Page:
It is noted that the indirect costs were often overlooked in the included COI studies. A study by Cosler et al. [32] indicated that indirect costs comprised a major proportion of the healthcare costs, up to 70% of overall cancer care, but such was not the case in our included studies. The studies [11] and [24] considered a human-capital method to evaluate the indirect costs [7] . Since FN is an acute condition, and typically produces temporary complete disability, the cost involved from the patient time lost from work may not be significant [11] . Our review has shown that indirect costs comprised an average of 11% of overall cost of FN. Therefore, future COI studies may consider focusing more on the direct costs, rather than indirect costs, which contribute more to the economic burden of FN.

The approach to measure direct costs also required further evaluation. Most of the studies used bottom-up method (BUM) to evaluate the direct costs [10], [11], [16], [21], [22], [23], and [24]. However, the cost estimated in those studies may not be specific to FN since there may be other costs included regardless of FN incidence. It may include costs that were associated with FN through confounding factors but were not caused by FN. One such confounding factor was age, as a study by Chrischilles et al. [33] revealed that older NHL patients were at higher risk of hospitalization for FN. Therefore, the costs of utilization of resources should be matched by various demographic characteristics with patients who experience FN to those who did not, so that only FN-specific costs may be identified. This is known as the mean difference approach [8], [34], and [35]. As such, confounding variables may potentially be eliminated as the two cohorts are paired with common characteristics to determine the incremental difference due to FN. Thus, instead of measuring the total cost estimate, it would be more appropriate to provide the FN-specific costs for future COI studies.

It was interesting to note that specific co-morbidities were associated with higher mortality and higher costs. Moreover, higher number of co-morbidities and infections such as septicemia and pneumonia were also associated with higher cost of FN in NHL patients [21] . Some studies have shown that co-morbidities such as cardiovascular diseases in lymphoma patients were associated with an increased risk of FN [2] and [36]. Therefore, these findings may enable better identification of lymphoma patients who are not only at higher risk of FN events, but also at elevated risk for higher cost of FN to be provided with preventive treatment against FN. The use of prophylactic G-CSF and antibiotics may possibly be cost-saving in patients with elevated risk for higher cost of FN. Future prediction risk models should not only include risk factors of FN to be considered for use of prophylactic therapies but also the predictors of higher cost of FN as well. Currently, the MASCC scoring system is widely used to prognosticate the severity of FN among cancer patients [37] . However, there is room to improve the sensitivity and specificity of the prognostic model. Considered that the management strategies of low-risk and high-risk FN are different, improving the current prognostic model to predict the severity of FN is worth to further explore in future studies.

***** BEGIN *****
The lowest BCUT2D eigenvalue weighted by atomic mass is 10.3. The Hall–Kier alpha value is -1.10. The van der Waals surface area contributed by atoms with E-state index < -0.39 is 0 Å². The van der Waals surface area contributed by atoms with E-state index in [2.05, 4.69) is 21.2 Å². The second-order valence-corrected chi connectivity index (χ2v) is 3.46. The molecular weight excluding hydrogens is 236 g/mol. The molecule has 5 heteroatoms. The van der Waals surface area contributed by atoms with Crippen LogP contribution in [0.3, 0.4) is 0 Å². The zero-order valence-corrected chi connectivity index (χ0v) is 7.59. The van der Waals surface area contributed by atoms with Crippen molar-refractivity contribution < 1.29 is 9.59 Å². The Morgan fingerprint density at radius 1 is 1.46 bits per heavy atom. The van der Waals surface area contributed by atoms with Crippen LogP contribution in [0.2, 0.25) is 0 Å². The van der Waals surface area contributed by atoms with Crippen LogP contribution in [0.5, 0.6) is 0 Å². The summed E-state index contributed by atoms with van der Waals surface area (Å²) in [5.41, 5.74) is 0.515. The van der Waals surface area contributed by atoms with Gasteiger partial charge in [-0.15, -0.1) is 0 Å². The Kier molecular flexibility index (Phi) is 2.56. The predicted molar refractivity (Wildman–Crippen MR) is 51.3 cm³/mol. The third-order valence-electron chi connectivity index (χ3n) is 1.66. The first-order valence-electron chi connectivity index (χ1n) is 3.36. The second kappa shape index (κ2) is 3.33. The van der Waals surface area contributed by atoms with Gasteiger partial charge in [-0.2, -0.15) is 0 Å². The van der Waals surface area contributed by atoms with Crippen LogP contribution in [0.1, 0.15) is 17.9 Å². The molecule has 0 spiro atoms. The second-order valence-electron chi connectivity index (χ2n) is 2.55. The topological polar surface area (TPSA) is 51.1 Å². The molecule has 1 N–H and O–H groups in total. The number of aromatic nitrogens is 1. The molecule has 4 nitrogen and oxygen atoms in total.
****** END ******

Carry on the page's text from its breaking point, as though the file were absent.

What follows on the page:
The cost of medications was identified as a large component of the economic burden in patients manifesting FN. Several meta-analysis have demonstrated that prophylactic use of G-CSF significantly reduce patients’ risk to experience FN [38] and [39]. However, several studies [40] and [41] have also suggested that the primary prophylaxis with G-CSF throughout all chemotherapy cycles may not be cost-effective. Hence, other prophylaxis strategies are being explored in the literature, which include limiting primary prophylaxis to the first two cycles of chemotherapy only [40] . In addition, biosimilars of G-CSF have appeared in clinical practice [42] . Several studies have demonstrated that the biosimilar G-CSF is equivalent in terms of efficacy and safety when compared against G-CSF [43] and [44]. Adoption of the biosimilar G-CSF in the clinical practice may reduce healthcare costs and the economic burden on patients. However, there is still a need for longer follow up studies to confirm the safety, efficacy as well as cost effectiveness of these biosimilars [42] .

Ward cost was found to be the cost component to be most frequently associated with the cost of FN. Since costing can take substantial time and effort, future COI studies can focus on estimating the main cost drivers even more accurately. Different levels of precision in hospital costing may be applied to different cost items [45] . For example, as the radiology cost is less than 5% of overall inpatient care [10], [11], and [22], it may not be worthwhile to collect considerable detail on trivial cost component as an average radiology charge would suffice. Conversely, ward costs covers more than 50% of total inpatient care cost in all the studies. Thus, it may be important to apply micro-costing by noting the numbers and grades of ward as well as the days of stay of lymphoma patients who encounter FN. By doing so, the cost components that are most frequently associated with the economic burden are made more accurate in estimating and influencing the overall inpatient costs. In addition, different studies may account for ward fees in different manners. For example, studies [10], [24], [25], and [26] that did not specify the how the ward costs were estimated may incorporate drug administration fee, physician visit fee or nursing fee into the ward costs, but other studies [11] do not. Therefore, future COI studies should clarify what is considered in the ward cost and medication cost so as to enhance the internal validity as well as improve the accuracy of the cost components that were most frequently associated with the economic burden for future COI studies [45] and [46].